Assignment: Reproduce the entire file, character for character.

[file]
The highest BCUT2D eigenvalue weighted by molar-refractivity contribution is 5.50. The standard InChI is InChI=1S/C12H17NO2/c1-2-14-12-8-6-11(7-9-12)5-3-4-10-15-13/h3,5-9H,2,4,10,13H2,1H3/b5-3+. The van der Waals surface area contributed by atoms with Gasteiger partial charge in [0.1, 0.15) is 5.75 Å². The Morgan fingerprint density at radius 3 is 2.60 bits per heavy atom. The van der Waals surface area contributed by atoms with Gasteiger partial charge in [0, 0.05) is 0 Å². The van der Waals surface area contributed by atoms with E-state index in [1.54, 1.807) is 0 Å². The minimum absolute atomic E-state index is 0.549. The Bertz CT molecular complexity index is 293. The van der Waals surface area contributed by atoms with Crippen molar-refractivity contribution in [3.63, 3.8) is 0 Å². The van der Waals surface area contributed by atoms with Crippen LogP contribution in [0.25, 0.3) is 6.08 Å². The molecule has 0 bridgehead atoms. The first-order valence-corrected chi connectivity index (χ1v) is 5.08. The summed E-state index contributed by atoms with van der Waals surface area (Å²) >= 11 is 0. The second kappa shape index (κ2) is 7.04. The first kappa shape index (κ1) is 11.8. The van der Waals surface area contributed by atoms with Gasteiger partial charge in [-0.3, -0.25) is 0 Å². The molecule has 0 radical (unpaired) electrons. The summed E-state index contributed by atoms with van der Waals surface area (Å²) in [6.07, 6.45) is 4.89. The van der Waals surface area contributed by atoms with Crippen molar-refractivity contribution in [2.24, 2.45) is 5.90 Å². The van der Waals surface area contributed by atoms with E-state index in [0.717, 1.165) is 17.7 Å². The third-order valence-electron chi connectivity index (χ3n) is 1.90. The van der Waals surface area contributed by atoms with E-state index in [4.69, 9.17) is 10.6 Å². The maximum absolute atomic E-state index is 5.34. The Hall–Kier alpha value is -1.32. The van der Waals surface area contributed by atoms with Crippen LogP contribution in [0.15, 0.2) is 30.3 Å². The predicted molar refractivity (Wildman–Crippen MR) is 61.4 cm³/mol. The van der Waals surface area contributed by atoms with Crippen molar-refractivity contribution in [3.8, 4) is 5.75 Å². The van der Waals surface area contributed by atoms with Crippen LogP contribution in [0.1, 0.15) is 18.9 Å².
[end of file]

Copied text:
The highest BCUT2D eigenvalue weighted by molar-refractivity contribution is 5.50. The standard InChI is InChI=1S/C12H17NO2/c1-2-14-12-8-6-11(7-9-12)5-3-4-10-15-13/h3,5-9H,2,4,10,13H2,1H3/b5-3+. The van der Waals surface area contributed by atoms with Gasteiger partial charge in [0.1, 0.15) is 5.75 Å². The Morgan fingerprint density at radius 3 is 2.60 bits per heavy atom. The van der Waals surface area contributed by atoms with Gasteiger partial charge in [0, 0.05) is 0 Å². The van der Waals surface area contributed by atoms with E-state index in [1.54, 1.807) is 0 Å². The minimum absolute atomic E-state index is 0.549. The Bertz CT molecular complexity index is 293. The van der Waals surface area contributed by atoms with Crippen molar-refractivity contribution in [3.63, 3.8) is 0 Å². The van der Waals surface area contributed by atoms with Crippen LogP contribution in [0.25, 0.3) is 6.08 Å². The molecule has 0 bridgehead atoms. The first-order valence-corrected chi connectivity index (χ1v) is 5.08. The summed E-state index contributed by atoms with van der Waals surface area (Å²) >= 11 is 0. The second kappa shape index (κ2) is 7.04. The first kappa shape index (κ1) is 11.8. The van der Waals surface area contributed by atoms with Gasteiger partial charge in [-0.3, -0.25) is 0 Å². The molecule has 0 radical (unpaired) electrons. The summed E-state index contributed by atoms with van der Waals surface area (Å²) in [6.07, 6.45) is 4.89. The van der Waals surface area contributed by atoms with Crippen molar-refractivity contribution in [2.24, 2.45) is 5.90 Å². The van der Waals surface area contributed by atoms with E-state index in [0.717, 1.165) is 17.7 Å². The third-order valence-electron chi connectivity index (χ3n) is 1.90. The van der Waals surface area contributed by atoms with E-state index in [4.69, 9.17) is 10.6 Å². The maximum absolute atomic E-state index is 5.34. The Hall–Kier alpha value is -1.32. The van der Waals surface area contributed by atoms with Crippen LogP contribution in [0.15, 0.2) is 30.3 Å². The predicted molar refractivity (Wildman–Crippen MR) is 61.4 cm³/mol. The van der Waals surface area contributed by atoms with Crippen molar-refractivity contribution in [3.8, 4) is 5.75 Å². The van der Waals surface area contributed by atoms with Crippen LogP contribution in [0.1, 0.15) is 18.9 Å².